I recently went to a book tour for my favorite author and my mind is still reeling from some of the things he shared that night. What is pertinent to this particular issue is that when we look in the mirror, what we see is not who we are. If I were to lose my limbs, my face, even my memory, would I still be me? Yes, of course I would. I am a spiritual being completely unreliant on my physical form.
What he said next sucked the breath from my lungs. He said that we live our lives as if we are physical beings who occasionally have spiritual experiences. True, yes? But Mr. Dekker then pointed out that this is totally wrong. Rather, we are spiritual beings who are living a temporary physical existence. The truth of this was so simple, yet so weighty, that I momentarily forgot to breathe.
This is so profound that I want to reiterate:
We live our lives as if we are physical beings having the occasional spiritual experience. The reality, however, is that we are spiritual beings living a temporary physical existence.
Sitting in my plastic stackable chair, surrounded by hundreds of people, I felt the shackles of my ‘issues’ fall away. I could clearly see that I have indeed been living this deception. Through my mind flashed all of the words and events that had led to my perception of my own worth, my own beauty. I could see that my identity was based on falsehoods. (Please take a moment and read about our true identity here.) I wanted to jump up and dance, to sing praises to my Creator, to shout to the world that I was finally free!
This is so huge to me, and I think all of us on varying levels, because our perception of reality will have a profound influence on how we live our lives.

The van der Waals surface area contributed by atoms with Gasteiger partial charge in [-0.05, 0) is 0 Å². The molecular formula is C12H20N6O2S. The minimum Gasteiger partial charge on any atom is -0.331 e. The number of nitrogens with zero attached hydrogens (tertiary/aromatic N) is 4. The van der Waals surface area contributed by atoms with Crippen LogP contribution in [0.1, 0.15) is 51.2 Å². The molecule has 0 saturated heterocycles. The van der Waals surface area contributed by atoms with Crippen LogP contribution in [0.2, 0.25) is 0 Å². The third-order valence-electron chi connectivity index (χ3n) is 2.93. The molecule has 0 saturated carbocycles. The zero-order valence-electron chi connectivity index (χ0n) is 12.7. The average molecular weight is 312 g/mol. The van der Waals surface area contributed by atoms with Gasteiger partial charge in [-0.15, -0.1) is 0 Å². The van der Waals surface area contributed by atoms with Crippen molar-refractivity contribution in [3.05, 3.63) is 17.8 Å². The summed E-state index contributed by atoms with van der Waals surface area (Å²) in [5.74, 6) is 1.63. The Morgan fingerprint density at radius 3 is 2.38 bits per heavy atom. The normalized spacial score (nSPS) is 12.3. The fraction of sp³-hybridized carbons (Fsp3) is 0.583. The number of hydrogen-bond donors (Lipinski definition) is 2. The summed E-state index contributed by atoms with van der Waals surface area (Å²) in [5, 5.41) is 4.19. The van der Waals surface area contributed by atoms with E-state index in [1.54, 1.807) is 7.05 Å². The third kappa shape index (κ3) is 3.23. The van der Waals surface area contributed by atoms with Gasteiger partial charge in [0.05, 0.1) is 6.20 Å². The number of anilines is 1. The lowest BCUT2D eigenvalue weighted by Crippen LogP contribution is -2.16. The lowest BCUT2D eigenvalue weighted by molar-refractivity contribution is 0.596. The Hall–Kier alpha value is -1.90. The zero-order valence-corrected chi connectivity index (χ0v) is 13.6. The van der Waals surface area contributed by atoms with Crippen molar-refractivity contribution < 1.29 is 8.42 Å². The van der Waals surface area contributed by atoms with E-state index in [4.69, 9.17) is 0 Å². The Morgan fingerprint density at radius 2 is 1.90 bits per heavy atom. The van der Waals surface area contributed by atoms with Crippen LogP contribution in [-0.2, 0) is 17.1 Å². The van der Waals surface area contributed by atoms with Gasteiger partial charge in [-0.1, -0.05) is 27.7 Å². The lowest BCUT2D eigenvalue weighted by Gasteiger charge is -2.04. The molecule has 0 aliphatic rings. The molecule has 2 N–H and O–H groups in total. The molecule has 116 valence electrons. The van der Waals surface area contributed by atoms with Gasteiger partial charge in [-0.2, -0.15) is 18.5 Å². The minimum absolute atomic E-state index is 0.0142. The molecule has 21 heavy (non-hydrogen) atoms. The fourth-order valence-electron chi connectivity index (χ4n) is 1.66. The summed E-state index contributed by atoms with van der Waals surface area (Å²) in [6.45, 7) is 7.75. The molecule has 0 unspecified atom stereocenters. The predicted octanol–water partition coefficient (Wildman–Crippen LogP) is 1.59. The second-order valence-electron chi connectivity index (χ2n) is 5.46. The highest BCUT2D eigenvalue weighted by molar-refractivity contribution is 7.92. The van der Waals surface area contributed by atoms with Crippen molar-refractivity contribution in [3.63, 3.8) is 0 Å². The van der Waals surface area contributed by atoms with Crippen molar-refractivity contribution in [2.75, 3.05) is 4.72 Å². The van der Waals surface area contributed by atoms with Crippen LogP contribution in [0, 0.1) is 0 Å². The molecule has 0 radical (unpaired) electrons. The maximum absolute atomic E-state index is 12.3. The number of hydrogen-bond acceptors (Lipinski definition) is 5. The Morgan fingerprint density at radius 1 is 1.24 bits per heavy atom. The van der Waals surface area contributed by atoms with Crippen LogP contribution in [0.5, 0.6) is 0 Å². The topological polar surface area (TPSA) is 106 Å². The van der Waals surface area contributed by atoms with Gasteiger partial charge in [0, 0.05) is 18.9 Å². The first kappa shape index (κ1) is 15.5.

If I try to find my significance in outward beauty, or even in my roles of daughter, wife, mother, teacher, or church member, then I am doomed to failure. By understanding my identity as daughter of the Most High, I am learning that He looks at me as beautiful, perfect, without blemish, and complete.
Do I embrace my visage in the mirror now? No, I don’t. I do not see my physical form much different. However, I no longer feel as enslaved to it. My loathing and obsession have lessened because I know my worth does not reside in flesh and bone. The ugliness of my warped vision won’t last forever.
Someday that ugliness will all be gone.
Someday I will sing and dance and walk hand-in-hand with my Jesus.
And someday I will look into His eyes and know that I am beautiful.
I am fortunate to still have a living grandparent. Well… sort of. It is a strange season of life when you see a loved one decline in both body and mind. It is incredibly hard. Yet what a privilege I have to know this woman, and to have had her in my life for such a length of time. The following is something I wrote about two years ago. I would like to use it to begin a series of vignettes about my grandmother. I will post them in story form under the title, ‘A Once Vibrant Life’. They will probably appear rather sporadically, as the mood and inspiration strike.
The sound of my shoes seemed incredibly loud as I walked down the dingy hallway. It had sprinkled this morning and my sandaled feet were making a squishy squeaking noise. “I sound like Squidward on that Sponge Bob show,” I thought, and had to suppress a giggle. Not that I found the thought that funny. In fact, I thought that that particular piece of pop culture was highly overrated. But the visuals that went with the sound of my wet Tevas were so out of place in this hallway that stank of desperation, I couldn’t help but giggle with the absurdity of it.